Darrell Issa Republican from California who chairs the Judiciary, Oversight and Government Reform committee has a RAP SHEET. It includes arrests for weapons charges and auto theft, suspicion of arson, and accusations of intimidation with a gun, but you would hardly know it from the media’s recent coverage of the chairmen of the House Oversight and Government Reform committee. While Issa was substantially mentioned in 15 articles in the nation’s largest newspapers since the last election including several major profiles, only one of those articles mentioned any of these allegations. Likewise, interviewers did not ask Issa about his alleged criminal past in any of the cable or network interviews he sat for during that period. My question is why this individual is being given a pass on these criminal allegations by the media? My second question is why are the good people in California allowing this man to hold office? In New York even with a misdemeanor conviction you can lose your right to vote and to serve on jury duty. Mr. Issa was convicted of possession of an unregistered handgun paid a fine and served probation in Michigan while in college.

These are just some of the things that are bothering me and I wonder what we will do about it.

Stay Strong
Tommy Roma.

Time to Save the Post Office

Recently I read the article by Mr. Ralph Nader, it’s time to save the Post Office. Mr. Nader is a consumer advocate, lawyer, and author. In the article he describes the real reasons the Post Office is failing. Truthfully, I could not disagree with his findings. He states, the battered national consensus behind a national universal postal service- conceived by Benjamin Franklin-is heading for a free fall due to bad management, corporate barracudas, and a bevy of editors and reporters enamored with the supremacy of the internet which makes up their world.

He states that Postmaster General Patrick Donahoe is pursuing a strategy of cutting or delaying services while increasing prices. Usually that is a sure prescription for continuing decline. For Mr. Donahoe, the drop in first class mail has left the Post Office with over-capacity. He is closing over 200 processing centers, and shuttering hundreds of post offices, including Philadelphia’s original Ben Franklin post offices. He mistakenly thinks closing additional USPS facilities will not result in revenue reductions and service abandonment.. Never mind the intangibles of convenience, safety, receiving medicines, and collegiality that characterizes many rural, small town and suburban post offices.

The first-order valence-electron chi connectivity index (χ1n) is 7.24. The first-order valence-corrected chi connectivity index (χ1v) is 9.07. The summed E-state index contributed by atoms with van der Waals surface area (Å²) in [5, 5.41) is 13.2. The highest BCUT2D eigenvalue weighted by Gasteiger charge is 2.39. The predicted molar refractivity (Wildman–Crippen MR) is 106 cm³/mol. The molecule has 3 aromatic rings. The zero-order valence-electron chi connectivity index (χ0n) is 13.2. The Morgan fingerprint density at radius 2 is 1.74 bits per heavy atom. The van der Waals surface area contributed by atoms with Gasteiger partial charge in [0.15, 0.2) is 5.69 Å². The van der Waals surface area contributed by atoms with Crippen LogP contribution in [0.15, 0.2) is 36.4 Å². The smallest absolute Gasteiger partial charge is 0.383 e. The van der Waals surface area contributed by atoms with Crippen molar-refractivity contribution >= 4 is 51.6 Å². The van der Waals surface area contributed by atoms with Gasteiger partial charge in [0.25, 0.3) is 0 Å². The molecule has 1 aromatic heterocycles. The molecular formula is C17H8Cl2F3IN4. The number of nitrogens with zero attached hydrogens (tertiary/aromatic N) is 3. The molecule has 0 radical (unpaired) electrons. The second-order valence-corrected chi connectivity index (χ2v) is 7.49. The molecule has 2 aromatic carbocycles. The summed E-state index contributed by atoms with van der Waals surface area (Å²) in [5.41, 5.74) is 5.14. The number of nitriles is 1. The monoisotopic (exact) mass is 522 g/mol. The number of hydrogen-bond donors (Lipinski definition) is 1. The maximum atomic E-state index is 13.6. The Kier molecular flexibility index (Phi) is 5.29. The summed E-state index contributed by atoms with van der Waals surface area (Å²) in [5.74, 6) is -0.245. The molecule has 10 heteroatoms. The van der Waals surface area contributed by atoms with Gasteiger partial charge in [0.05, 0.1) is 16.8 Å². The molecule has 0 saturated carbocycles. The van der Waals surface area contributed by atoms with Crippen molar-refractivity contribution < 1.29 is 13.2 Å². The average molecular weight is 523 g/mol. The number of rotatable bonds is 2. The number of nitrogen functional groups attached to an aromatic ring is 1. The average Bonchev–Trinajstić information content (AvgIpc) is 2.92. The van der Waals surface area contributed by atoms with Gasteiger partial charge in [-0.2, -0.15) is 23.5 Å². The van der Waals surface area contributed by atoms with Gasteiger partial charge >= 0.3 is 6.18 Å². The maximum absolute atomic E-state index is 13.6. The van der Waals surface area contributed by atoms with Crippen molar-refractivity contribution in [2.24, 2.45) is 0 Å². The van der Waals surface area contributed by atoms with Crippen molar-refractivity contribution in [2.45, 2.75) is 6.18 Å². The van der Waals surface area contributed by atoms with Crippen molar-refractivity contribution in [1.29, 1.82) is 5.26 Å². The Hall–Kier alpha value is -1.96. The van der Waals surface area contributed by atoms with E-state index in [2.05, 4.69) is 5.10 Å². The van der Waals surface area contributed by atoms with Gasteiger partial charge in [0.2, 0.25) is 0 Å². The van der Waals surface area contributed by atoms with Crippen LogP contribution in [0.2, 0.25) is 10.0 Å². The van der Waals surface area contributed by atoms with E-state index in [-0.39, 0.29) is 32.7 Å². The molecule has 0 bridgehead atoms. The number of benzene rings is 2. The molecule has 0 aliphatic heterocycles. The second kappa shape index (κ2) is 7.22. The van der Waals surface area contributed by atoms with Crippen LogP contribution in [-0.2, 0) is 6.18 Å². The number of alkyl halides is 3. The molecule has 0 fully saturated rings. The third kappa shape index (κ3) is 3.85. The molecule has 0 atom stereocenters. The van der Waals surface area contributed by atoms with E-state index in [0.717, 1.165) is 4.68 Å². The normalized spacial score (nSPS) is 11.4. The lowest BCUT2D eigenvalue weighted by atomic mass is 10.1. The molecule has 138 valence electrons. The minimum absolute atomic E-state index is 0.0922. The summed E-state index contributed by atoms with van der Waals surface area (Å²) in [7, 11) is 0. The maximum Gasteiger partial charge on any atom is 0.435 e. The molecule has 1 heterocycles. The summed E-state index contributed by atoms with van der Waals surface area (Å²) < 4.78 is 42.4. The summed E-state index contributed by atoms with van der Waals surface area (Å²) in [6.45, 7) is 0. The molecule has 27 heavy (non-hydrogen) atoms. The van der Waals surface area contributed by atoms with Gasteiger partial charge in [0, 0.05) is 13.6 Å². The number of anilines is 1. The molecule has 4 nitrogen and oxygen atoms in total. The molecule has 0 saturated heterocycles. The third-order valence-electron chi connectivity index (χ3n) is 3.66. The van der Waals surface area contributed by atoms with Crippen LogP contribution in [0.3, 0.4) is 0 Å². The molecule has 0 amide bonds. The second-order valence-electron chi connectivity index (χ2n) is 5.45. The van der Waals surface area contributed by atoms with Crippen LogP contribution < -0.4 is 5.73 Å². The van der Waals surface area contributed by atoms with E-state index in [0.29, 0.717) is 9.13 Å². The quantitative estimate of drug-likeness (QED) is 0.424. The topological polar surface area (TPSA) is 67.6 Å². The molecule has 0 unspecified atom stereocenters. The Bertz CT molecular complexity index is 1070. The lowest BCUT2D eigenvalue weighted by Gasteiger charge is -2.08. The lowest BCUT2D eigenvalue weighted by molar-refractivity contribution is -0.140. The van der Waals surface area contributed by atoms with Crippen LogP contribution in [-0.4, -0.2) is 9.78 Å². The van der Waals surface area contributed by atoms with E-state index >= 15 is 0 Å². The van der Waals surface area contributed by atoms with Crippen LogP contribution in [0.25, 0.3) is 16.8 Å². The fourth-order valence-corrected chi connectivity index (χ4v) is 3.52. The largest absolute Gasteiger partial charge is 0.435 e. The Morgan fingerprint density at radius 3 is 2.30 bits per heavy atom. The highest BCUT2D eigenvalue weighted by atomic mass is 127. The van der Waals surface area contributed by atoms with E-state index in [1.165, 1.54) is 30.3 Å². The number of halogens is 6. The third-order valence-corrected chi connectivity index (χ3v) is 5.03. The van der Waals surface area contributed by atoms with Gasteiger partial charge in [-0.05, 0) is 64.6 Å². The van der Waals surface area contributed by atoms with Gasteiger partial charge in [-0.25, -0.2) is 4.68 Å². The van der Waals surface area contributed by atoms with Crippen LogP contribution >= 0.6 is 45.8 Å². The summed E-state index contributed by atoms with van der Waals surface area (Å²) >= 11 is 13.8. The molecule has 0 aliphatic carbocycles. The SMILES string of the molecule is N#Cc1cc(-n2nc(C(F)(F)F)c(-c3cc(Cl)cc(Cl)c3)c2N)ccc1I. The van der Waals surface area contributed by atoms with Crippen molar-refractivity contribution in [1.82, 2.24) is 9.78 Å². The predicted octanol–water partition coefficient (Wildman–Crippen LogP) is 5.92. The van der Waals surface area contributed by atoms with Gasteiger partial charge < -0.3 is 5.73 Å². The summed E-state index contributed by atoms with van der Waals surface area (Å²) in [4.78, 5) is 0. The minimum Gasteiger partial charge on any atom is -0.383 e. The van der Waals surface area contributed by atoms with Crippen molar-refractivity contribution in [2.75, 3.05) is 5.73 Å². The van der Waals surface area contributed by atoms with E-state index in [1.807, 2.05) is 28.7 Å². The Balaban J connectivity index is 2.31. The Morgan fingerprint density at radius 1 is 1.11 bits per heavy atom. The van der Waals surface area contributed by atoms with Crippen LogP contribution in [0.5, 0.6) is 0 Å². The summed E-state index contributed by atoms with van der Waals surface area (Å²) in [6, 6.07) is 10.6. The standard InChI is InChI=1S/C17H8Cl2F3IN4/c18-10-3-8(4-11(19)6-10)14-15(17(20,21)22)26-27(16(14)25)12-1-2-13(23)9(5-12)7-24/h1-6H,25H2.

Mr. Donahoe tells reporters that he is acting the way any beleaguered business executive would, even though he knows that the Postal Service is not just another big business feeding off corporate welfare. The USPS has not taken any taxpayer money since 1971.

By contrast the federal government has taken money from the USPS and owes our Postal Service between $50 and $70 billion dollars in excess retirement benefits payments. The other overpayments to the federal government are for the unprecedented advanced payment of health benefits of future retirees of the next 75 years by 2016, amounting to $5 billion a year, (Congress is considering a bill to rectify this problem). Without corrective legislation, the Postal Service says it would have lost $8.5 billion this year. (By comparison, in addition to lost lives and destruction, the Afghan War quagmire costs the U.S. taxpayer over billion a week, thanks to the Bush administration.

If all this sounds bizarre to you, it is. No other public department is a defacto creditor of the federal government. The USPS is a hybrid corporation, created in 1970, from the old Post Office Department. It has been run into the ground on the installment plan by commercial competitors and by a corporate Board of Governors ideologically rooting for corporate privatizers. Moves to privatize the Postal Service go back to the senior Bush administration

Mr. Naders article is right on the money and only recently has the public and Congress finally realized it. Congress has asked the P.M.G for a moratorium of 5 months to have realistic studies done on future closings and it was granted. Hopefully the Postal Service will survive the latest attempt at privatizing and remain a strong symbol of the greatest country in the world.

Tommy Roma